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With the increased pressure to deport immigrants, some immigrants have begun to consider a voluntary return to their countries of origin in order to leave the United States on their own terms. This voluntary departure is sometimes called self-deportation or attrition through enforcement. While self-deportation is presented as a choice, it is not always so, and is often more like a forced choice.
Government policies can target immigrants and try to encourage self-deportation by limiting access to social services or benefits, work options, and educational opportunities. Essentially, by taking away these benefits and opportunities, the government seeks to make life difficult for immigrants until they choose to leave the United States on their own. Proponents of self-deportation support the process because it is cheaper than government deportation and because deportations by the government are unpopular with many voters.
An immigrant who has been arrested for being in the country illegally and put through removal proceedings may sometimes be given an opportunity to leave the country voluntary, making his or her own travel arrangements and getting an opportunity to finalize matters in the United States before leaving. An immigrant who has been given an opportunity for voluntary departure is given a certain date by which to leave the country, and if he or she has not left by that date, a deportation order (an order of removal) is entered against him or her. If an immigrant accepts the voluntary departure option, the 10-year ban on later returning to the United States legally may not apply.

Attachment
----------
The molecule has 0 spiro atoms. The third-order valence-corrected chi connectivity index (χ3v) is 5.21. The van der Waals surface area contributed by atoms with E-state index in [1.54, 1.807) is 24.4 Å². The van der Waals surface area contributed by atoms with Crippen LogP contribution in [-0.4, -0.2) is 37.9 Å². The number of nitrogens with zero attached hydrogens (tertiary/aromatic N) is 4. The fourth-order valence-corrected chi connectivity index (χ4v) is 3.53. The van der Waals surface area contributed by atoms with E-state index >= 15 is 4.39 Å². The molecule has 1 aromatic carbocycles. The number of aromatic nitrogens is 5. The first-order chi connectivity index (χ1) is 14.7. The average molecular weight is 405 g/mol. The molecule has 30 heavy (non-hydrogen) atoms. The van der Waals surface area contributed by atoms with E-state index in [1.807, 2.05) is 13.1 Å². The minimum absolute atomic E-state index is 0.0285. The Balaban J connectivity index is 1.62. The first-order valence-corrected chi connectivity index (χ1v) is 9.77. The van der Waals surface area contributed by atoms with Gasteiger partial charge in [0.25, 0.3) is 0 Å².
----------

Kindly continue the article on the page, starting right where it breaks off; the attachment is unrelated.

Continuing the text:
Unfortunately, voluntary departure or self-deportation is not an easy choice for many immigrants no matter how tough the climate in the United States becomes. For some, there is no home to return to, having spent decades in the United States, which is the only true home they know. Additionally, returning to the United States after self-deportation is not as easy as applying for a new visa.
Strangely enough, when some immigrants attempt to leave the United States voluntarily through a border checkpoint, they may be arrested, prosecuted for being in the country illegally and formally deported. Having a formal record of deportation is worse for the immigrant because once the person goes through a formal deportation process it becomes increasingly harder for the person to return to the country. If a deported person later returns to the country illegally, and is again arrested, he or she can face criminal charges for the reentry after deportation. Prosecution for reentry after deportation can lead to a fine and prison time, as well as a permanent ban on returning to the United States.
Contact an Experienced Immigration Attorney
Voluntarily choosing to leave the United States, whether you are undocumented or of legal status, can have legal repercussions in terms of your ability to return to the United States at a later date. You may have legal options to adjust your status while in the United States, before you decide to leave, so contact an experienced immigration attorney for a consultation. Contact our multi-lingual staff to speak to experienced immigration attorney Nathan Wei from Strassburg, Gilmore & Wei, LLP, in Pasadena, California.